by Ruby M. Cusack
Down a long-ago aisle Dorothy Wiggs' compilation of New Brunswick marriages from 1882 to 1901 is filled with names, dates and details
Of late, weddings have been the topic of most conversations in this household. All of this talk has made me stop and fondly remember the preparation for my own wedding several years ago. It also makes me think of family weddings that I have attended or even those I have read about in newspaper articles.
Today, wedding receptions are catered to, invitations are printed, wedding cakes are ordered, limos are hired. Hours of planning go into this special day.
Although many brides nowadays decide on china patterns and pick their silverware, the girls of yesteryear started at a very young age to sew, crochet, knit, quilt and embroider things to place in their hope chest.
In the years gone by, love blossomed - usually between a girl and boy within walking distance of one another. Weddings provided the opportunity for family, friends and neighbours to gather to celebrate this happy occasion. A wedding supper was often served at the home of the bride with the food being prepared by the family of the bride's mother. Charivaris for the newly weds provided entertainment for many in the community.
Newspaper accounts of weddings are full of details. You could read about the dresses worn by not only the bride and bridesmaids, but quite often of the mother-of-the-bride and the bridegroom's mother. Very descriptive phrases are used to describe the bride, the groom and the table decorations. A list of those attending and the gift they gave are a real jewel of family information.
Hours are spent by those researching their roots to find the date of a marriage. Thanks to Dorothy Wiggs, marriages for New Brunswick for the years 1882 to 1901 have been indexed. (Most of the marriages took place 1887 to 1901)
This cumulative index of marriages was compiled from the records of vital statistics which are designated as RS 141 at the Provincial Archives of New Brunswick. Researchers should note that the index includes the name of all bridegrooms and the maiden name of all brides. In the case where the woman was divorced or widowed, all former names have been included in the index. This Cumulation includes 58,712 names.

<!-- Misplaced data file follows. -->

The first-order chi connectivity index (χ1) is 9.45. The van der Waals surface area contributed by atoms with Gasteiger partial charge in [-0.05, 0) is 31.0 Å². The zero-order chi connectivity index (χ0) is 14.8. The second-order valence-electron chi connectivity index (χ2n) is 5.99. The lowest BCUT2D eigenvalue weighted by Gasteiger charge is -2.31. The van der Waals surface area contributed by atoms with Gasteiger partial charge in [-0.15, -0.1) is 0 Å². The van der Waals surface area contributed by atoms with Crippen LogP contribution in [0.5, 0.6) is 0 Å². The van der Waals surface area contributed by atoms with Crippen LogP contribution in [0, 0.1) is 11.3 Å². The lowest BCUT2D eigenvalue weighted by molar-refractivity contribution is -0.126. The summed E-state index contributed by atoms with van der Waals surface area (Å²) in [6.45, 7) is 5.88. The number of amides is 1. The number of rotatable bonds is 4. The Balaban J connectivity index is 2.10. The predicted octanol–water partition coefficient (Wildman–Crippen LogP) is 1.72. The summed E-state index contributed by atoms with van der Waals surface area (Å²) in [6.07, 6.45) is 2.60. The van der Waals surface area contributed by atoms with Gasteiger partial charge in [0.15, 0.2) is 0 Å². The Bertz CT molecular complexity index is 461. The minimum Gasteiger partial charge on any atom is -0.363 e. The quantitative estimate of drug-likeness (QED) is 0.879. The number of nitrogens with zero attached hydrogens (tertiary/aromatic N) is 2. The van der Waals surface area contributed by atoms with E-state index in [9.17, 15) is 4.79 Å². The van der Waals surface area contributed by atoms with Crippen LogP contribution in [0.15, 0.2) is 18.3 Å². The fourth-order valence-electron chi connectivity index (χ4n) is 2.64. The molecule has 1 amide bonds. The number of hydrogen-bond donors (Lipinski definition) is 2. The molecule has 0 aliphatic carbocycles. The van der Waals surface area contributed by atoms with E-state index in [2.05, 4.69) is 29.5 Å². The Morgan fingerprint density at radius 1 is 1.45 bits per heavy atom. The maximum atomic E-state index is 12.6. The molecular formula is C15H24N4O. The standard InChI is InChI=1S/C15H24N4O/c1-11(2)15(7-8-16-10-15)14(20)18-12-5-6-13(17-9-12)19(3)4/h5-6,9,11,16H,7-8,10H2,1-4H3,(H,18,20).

The indexes include all names, (the witnesses can often lead us to other relatives), date of marriage, and all references necessary for the researcher to locate the item on microfilm. It is interesting to note that the marriage certificate on microfilm are signed by the bride and bridegroom, which often helps greatly with deciphering the proper spelling of their names.
An example from the index: William Thomas Gibbon married Jennie Belle Foster, Year/Month/Day - 1900/12/05, Book B4/1900 SJ (Saint John County), Page Number 1693,Microfilm # F15593.
This cumulative index 1, Marriages 1882-1901, in book form, as well as the reels of microfilms of marriages certificates are available for viewing at the New Brunswick Provincial Archives in Fredericton.
Dorothy Wiggs has certainly given us a hope chest of marriages for New Brunswick.August, 2000: Index to New Brunswick Marriages, 1887-1925 is on a searchable data base on the PANB site at http://archives.gnb.ca/Archives/EN/default.aspx
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Queries have been grouped together to cover the year 1998 and can be viewed at Queries-1998
Ruby Cusack is a genealogy buff living in Saint John, New Brunswick, Canada. Readers are invited to send their New Brunswick genealogical queries to Ruby at email@example.com. When E-Mailing please put Yesteryear Families in the Subject line. Please include in the query, your name and postal address as someone reading the newspaper, may have information to share with you but not have access to E-mail. Queries should be no more than 45 words in length.
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